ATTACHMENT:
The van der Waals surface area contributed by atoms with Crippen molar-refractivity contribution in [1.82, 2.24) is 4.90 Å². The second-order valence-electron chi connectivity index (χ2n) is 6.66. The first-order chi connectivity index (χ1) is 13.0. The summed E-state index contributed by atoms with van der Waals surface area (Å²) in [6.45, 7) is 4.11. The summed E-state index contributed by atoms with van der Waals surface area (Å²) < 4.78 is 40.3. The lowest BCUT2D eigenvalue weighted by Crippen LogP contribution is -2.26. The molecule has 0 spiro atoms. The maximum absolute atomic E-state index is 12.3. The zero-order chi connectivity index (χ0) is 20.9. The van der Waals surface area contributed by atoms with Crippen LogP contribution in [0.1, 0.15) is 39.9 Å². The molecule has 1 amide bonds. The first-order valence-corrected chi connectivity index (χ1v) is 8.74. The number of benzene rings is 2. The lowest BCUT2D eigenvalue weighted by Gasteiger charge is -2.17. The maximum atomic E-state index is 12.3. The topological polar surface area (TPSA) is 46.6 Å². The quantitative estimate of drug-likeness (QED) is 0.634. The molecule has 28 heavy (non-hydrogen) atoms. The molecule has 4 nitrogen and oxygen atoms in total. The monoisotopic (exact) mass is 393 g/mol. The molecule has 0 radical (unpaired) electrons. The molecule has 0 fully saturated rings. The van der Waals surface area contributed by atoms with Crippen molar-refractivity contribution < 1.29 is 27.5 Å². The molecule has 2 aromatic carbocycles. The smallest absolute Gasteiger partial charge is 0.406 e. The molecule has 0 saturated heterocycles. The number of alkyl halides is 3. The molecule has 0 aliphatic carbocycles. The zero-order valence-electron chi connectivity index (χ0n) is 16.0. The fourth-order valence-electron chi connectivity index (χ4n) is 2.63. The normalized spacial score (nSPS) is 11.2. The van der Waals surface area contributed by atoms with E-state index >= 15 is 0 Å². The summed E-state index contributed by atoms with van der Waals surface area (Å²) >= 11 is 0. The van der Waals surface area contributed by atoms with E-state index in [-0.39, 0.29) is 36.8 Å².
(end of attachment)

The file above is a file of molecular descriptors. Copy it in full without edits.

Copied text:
The van der Waals surface area contributed by atoms with Crippen molar-refractivity contribution in [1.82, 2.24) is 4.90 Å². The second-order valence-electron chi connectivity index (χ2n) is 6.66. The first-order chi connectivity index (χ1) is 13.0. The summed E-state index contributed by atoms with van der Waals surface area (Å²) in [6.45, 7) is 4.11. The summed E-state index contributed by atoms with van der Waals surface area (Å²) < 4.78 is 40.3. The lowest BCUT2D eigenvalue weighted by Crippen LogP contribution is -2.26. The molecule has 0 spiro atoms. The maximum absolute atomic E-state index is 12.3. The zero-order chi connectivity index (χ0) is 20.9. The van der Waals surface area contributed by atoms with Crippen LogP contribution in [0.1, 0.15) is 39.9 Å². The molecule has 1 amide bonds. The first-order valence-corrected chi connectivity index (χ1v) is 8.74. The number of benzene rings is 2. The lowest BCUT2D eigenvalue weighted by Gasteiger charge is -2.17. The maximum atomic E-state index is 12.3. The topological polar surface area (TPSA) is 46.6 Å². The quantitative estimate of drug-likeness (QED) is 0.634. The molecule has 28 heavy (non-hydrogen) atoms. The molecule has 4 nitrogen and oxygen atoms in total. The monoisotopic (exact) mass is 393 g/mol. The molecule has 0 radical (unpaired) electrons. The molecule has 0 fully saturated rings. The van der Waals surface area contributed by atoms with Crippen molar-refractivity contribution < 1.29 is 27.5 Å². The molecule has 2 aromatic carbocycles. The smallest absolute Gasteiger partial charge is 0.406 e. The molecule has 0 saturated heterocycles. The number of alkyl halides is 3. The molecule has 0 aliphatic carbocycles. The zero-order valence-electron chi connectivity index (χ0n) is 16.0. The fourth-order valence-electron chi connectivity index (χ4n) is 2.63. The normalized spacial score (nSPS) is 11.2. The van der Waals surface area contributed by atoms with E-state index >= 15 is 0 Å². The summed E-state index contributed by atoms with van der Waals surface area (Å²) >= 11 is 0. The van der Waals surface area contributed by atoms with E-state index in [-0.39, 0.29) is 36.8 Å².